Auckland's cash-strapped council is spending thousands of dollars a year moving desks and chairs for mayor Len Brown and his councillors.
The furniture to-and-fro has angered some councillors. George Wood slammed the "huge cost' this week. But Brown defends his decision as "an absolute bargain".
Wood said the desks and chairs, which previously belonged to Waitakere City Council, were moved from the Auckland Town Hall to Henderson for council meetings a couple of times a year. After each meeting, they are returned.
"They have to dismantle all the desks, put them in trucks and then put them back to together ... [it's] just kind of symptomatic of a malaise that's in this council at the moment."
Fellow councillor Sharon Stewart said she couldn't believe it the first time the furniture was moved.
She and fellow councillor Calum Penrose queried the action in 2011, but Stewart said on Friday nothing had changed.
"When we go to Franklin or Orewa we're happy to sit at trestle tables, but at Henderson the full monty has to go."
The desks — at least 25 were moved each time — were badly chipped, she said.
"The mayor's one is the worst."
TV broadcaster Paul Henry, who has repeatedly criticised council spending, told the Herald on Sunday the furniture moving is "bloody ridiculous".
"What we as ratepayers hear from them is how great they are because they're moving their meetings to the people. The reality is the people are paying a bloody fortune for that. God, they're bastards, aren't they?"
Manurewa Local Board chairwoman Angela Dalton said her board had been seeking a $40,000 sound system for three years, as the public could not hear meetings — yet the council was spending thousands of dollars moving furniture around.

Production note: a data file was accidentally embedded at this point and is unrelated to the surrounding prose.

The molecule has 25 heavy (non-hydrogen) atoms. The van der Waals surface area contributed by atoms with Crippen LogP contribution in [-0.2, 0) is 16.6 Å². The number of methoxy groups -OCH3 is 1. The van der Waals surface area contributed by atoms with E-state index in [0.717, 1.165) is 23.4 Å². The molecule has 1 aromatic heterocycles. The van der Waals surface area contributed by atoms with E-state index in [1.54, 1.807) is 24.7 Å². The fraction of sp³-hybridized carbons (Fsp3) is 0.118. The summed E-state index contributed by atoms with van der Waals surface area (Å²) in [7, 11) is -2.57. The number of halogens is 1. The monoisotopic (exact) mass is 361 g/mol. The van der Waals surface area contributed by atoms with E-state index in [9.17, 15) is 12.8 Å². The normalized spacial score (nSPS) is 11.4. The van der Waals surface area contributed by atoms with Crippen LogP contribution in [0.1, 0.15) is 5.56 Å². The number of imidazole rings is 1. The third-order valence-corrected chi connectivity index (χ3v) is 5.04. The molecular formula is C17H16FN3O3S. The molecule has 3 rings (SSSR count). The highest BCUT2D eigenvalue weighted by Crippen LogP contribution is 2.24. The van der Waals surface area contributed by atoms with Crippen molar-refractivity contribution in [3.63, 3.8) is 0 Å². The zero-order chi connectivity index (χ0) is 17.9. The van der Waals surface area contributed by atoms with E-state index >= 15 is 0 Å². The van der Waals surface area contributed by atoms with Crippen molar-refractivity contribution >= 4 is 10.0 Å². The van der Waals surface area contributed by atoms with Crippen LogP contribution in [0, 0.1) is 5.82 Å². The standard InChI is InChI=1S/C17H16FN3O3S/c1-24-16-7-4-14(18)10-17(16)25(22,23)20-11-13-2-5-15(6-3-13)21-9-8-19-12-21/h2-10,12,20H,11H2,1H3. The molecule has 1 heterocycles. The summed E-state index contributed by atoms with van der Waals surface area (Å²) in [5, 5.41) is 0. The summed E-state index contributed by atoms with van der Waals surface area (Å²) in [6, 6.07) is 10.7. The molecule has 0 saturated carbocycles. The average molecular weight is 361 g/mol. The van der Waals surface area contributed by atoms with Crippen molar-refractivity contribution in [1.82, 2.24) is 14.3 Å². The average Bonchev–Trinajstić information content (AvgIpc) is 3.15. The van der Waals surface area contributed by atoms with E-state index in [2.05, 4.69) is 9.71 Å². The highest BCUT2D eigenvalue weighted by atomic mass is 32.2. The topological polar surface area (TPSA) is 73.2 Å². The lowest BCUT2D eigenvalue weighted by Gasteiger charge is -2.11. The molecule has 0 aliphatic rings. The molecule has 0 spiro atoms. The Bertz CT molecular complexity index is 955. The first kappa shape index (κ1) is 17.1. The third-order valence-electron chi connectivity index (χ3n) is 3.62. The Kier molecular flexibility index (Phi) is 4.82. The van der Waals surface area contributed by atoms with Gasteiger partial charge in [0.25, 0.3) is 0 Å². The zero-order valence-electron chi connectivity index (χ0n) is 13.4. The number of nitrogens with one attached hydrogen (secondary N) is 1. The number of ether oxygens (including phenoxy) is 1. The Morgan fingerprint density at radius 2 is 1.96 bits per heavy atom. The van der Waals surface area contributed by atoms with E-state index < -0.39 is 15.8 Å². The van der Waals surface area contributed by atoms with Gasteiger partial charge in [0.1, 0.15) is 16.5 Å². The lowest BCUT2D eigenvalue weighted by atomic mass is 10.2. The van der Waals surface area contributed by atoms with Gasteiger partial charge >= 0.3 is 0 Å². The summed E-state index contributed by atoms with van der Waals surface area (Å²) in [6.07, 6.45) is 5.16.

"I know they will say 'you're nickel and dimeing', but we are nickel and dimeing at the moment. Every dollar counts."
The council must slash $2.8 billion of spending over the next 10 years for Brown to keep rate increases to 2.5 per cent this term.
An Auckland Council spokesman said the exact cost of moving the furniture was not available before the Herald on Sunday deadline. Furniture removers estimated a single move of 25 desks and chairs between the city centre and Henderson at between $322 and $871.
Brown said he stood by his decision, although he would consider buying permanent furniture for the Henderson meetings.
"To enable our communities to come visit, observe us, get a sense that we are committed to all parts of the city, then democratically for the building of good Super City unity, I think it's absolutely value for money." Brown said the council was not in financial trouble.
"What we're doing is balancing the need for us to invest in a prudent way ... with reasonable borrowing and keeping low rates."